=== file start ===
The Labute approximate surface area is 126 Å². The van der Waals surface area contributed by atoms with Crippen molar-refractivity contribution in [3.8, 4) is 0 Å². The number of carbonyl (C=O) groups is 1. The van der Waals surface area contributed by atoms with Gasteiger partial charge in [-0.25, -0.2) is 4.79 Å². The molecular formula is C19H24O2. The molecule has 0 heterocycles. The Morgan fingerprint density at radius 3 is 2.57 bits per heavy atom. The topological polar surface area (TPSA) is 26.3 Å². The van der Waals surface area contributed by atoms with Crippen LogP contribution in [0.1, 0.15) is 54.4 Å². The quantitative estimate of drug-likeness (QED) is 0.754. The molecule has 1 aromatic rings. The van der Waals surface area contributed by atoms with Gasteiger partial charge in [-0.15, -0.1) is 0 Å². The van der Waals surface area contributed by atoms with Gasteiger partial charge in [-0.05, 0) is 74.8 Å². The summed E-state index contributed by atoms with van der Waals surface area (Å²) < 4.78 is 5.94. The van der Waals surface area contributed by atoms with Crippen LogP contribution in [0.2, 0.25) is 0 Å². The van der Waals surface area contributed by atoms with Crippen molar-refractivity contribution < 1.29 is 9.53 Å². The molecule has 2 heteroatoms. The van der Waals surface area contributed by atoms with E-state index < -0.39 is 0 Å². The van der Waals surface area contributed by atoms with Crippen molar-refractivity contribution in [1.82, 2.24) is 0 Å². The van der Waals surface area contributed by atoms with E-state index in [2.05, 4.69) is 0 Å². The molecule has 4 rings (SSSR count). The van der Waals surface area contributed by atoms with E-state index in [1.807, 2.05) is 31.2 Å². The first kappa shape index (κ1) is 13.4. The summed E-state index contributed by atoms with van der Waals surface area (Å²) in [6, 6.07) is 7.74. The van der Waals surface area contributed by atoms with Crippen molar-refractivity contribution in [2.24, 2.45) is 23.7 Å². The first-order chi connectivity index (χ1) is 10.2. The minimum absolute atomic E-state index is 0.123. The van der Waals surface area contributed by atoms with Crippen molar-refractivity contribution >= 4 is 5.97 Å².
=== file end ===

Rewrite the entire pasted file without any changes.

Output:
The Labute approximate surface area is 126 Å². The van der Waals surface area contributed by atoms with Crippen molar-refractivity contribution in [3.8, 4) is 0 Å². The number of carbonyl (C=O) groups is 1. The van der Waals surface area contributed by atoms with Gasteiger partial charge in [-0.25, -0.2) is 4.79 Å². The molecular formula is C19H24O2. The molecule has 0 heterocycles. The Morgan fingerprint density at radius 3 is 2.57 bits per heavy atom. The topological polar surface area (TPSA) is 26.3 Å². The van der Waals surface area contributed by atoms with Crippen LogP contribution in [0.1, 0.15) is 54.4 Å². The quantitative estimate of drug-likeness (QED) is 0.754. The molecule has 1 aromatic rings. The van der Waals surface area contributed by atoms with Gasteiger partial charge in [-0.15, -0.1) is 0 Å². The van der Waals surface area contributed by atoms with Gasteiger partial charge in [-0.05, 0) is 74.8 Å². The summed E-state index contributed by atoms with van der Waals surface area (Å²) < 4.78 is 5.94. The van der Waals surface area contributed by atoms with Crippen LogP contribution in [0.2, 0.25) is 0 Å². The van der Waals surface area contributed by atoms with Crippen molar-refractivity contribution < 1.29 is 9.53 Å². The molecule has 2 heteroatoms. The van der Waals surface area contributed by atoms with E-state index < -0.39 is 0 Å². The van der Waals surface area contributed by atoms with Crippen molar-refractivity contribution in [1.82, 2.24) is 0 Å². The van der Waals surface area contributed by atoms with E-state index in [2.05, 4.69) is 0 Å². The molecule has 4 rings (SSSR count). The van der Waals surface area contributed by atoms with E-state index in [1.807, 2.05) is 31.2 Å². The first kappa shape index (κ1) is 13.4. The summed E-state index contributed by atoms with van der Waals surface area (Å²) in [6, 6.07) is 7.74. The van der Waals surface area contributed by atoms with Crippen molar-refractivity contribution in [2.24, 2.45) is 23.7 Å². The first-order chi connectivity index (χ1) is 10.2. The minimum absolute atomic E-state index is 0.123. The van der Waals surface area contributed by atoms with Crippen molar-refractivity contribution >= 4 is 5.97 Å².